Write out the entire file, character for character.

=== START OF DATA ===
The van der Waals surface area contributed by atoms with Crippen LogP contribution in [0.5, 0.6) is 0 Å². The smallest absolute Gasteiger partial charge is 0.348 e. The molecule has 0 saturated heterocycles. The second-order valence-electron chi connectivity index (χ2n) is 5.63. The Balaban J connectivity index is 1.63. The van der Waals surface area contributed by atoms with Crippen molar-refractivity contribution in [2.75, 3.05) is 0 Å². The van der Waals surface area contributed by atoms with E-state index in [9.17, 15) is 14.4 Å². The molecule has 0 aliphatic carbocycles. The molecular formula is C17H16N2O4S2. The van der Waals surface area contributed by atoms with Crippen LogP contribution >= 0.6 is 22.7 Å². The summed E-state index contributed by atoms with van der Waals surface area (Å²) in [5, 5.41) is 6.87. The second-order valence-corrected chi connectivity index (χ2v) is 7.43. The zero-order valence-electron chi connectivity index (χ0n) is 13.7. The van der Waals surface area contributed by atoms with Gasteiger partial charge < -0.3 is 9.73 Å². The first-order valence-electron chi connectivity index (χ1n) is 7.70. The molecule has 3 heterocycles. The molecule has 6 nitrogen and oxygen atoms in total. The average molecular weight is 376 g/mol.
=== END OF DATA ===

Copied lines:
The van der Waals surface area contributed by atoms with Crippen LogP contribution in [0.5, 0.6) is 0 Å². The smallest absolute Gasteiger partial charge is 0.348 e. The molecule has 0 saturated heterocycles. The second-order valence-electron chi connectivity index (χ2n) is 5.63. The Balaban J connectivity index is 1.63. The van der Waals surface area contributed by atoms with Crippen molar-refractivity contribution in [2.75, 3.05) is 0 Å². The van der Waals surface area contributed by atoms with E-state index in [9.17, 15) is 14.4 Å². The molecule has 0 aliphatic carbocycles. The molecular formula is C17H16N2O4S2. The van der Waals surface area contributed by atoms with Crippen LogP contribution >= 0.6 is 22.7 Å². The summed E-state index contributed by atoms with van der Waals surface area (Å²) in [5, 5.41) is 6.87. The second-order valence-corrected chi connectivity index (χ2v) is 7.43. The zero-order valence-electron chi connectivity index (χ0n) is 13.7. The van der Waals surface area contributed by atoms with Gasteiger partial charge < -0.3 is 9.73 Å². The first-order valence-electron chi connectivity index (χ1n) is 7.70. The molecule has 3 heterocycles. The molecule has 6 nitrogen and oxygen atoms in total. The average molecular weight is 376 g/mol.